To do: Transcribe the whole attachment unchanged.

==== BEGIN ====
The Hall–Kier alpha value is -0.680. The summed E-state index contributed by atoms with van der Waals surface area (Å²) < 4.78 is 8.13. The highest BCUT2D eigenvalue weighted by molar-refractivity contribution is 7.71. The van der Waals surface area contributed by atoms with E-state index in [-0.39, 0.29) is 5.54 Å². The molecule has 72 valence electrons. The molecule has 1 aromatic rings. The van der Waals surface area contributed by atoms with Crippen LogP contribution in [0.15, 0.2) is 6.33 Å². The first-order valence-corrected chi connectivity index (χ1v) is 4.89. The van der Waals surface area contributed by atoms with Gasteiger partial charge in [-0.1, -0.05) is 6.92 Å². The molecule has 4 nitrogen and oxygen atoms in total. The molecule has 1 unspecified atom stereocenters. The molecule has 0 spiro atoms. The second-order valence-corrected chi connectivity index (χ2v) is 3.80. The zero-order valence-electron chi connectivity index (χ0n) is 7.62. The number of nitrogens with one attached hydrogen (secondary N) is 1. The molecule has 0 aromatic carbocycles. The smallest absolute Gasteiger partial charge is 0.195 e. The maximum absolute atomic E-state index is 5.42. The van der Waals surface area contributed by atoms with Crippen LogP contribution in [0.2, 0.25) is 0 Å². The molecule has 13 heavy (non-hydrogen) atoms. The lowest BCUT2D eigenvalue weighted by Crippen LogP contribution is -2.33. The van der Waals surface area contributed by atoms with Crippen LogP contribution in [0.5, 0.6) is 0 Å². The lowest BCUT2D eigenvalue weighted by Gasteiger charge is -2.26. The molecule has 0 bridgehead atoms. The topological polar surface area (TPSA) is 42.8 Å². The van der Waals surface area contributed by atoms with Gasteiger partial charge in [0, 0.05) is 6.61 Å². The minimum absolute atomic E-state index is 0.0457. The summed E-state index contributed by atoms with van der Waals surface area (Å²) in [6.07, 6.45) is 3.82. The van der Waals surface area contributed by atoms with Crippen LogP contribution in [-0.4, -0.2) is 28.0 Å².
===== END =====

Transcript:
The Hall–Kier alpha value is -0.680. The summed E-state index contributed by atoms with van der Waals surface area (Å²) < 4.78 is 8.13. The highest BCUT2D eigenvalue weighted by molar-refractivity contribution is 7.71. The van der Waals surface area contributed by atoms with E-state index in [-0.39, 0.29) is 5.54 Å². The molecule has 72 valence electrons. The molecule has 1 aromatic rings. The van der Waals surface area contributed by atoms with Crippen LogP contribution in [0.15, 0.2) is 6.33 Å². The first-order valence-corrected chi connectivity index (χ1v) is 4.89. The van der Waals surface area contributed by atoms with Gasteiger partial charge in [-0.1, -0.05) is 6.92 Å². The molecule has 4 nitrogen and oxygen atoms in total. The molecule has 1 unspecified atom stereocenters. The molecule has 0 spiro atoms. The second-order valence-corrected chi connectivity index (χ2v) is 3.80. The zero-order valence-electron chi connectivity index (χ0n) is 7.62. The number of nitrogens with one attached hydrogen (secondary N) is 1. The molecule has 0 aromatic carbocycles. The smallest absolute Gasteiger partial charge is 0.195 e. The maximum absolute atomic E-state index is 5.42. The van der Waals surface area contributed by atoms with Crippen LogP contribution in [0.2, 0.25) is 0 Å². The molecule has 13 heavy (non-hydrogen) atoms. The lowest BCUT2D eigenvalue weighted by Crippen LogP contribution is -2.33. The van der Waals surface area contributed by atoms with Crippen LogP contribution in [0.5, 0.6) is 0 Å². The lowest BCUT2D eigenvalue weighted by Gasteiger charge is -2.26. The molecule has 0 bridgehead atoms. The topological polar surface area (TPSA) is 42.8 Å². The van der Waals surface area contributed by atoms with Gasteiger partial charge in [0, 0.05) is 6.61 Å². The minimum absolute atomic E-state index is 0.0457. The summed E-state index contributed by atoms with van der Waals surface area (Å²) in [6.07, 6.45) is 3.82. The van der Waals surface area contributed by atoms with Crippen LogP contribution in [-0.4, -0.2) is 28.0 Å².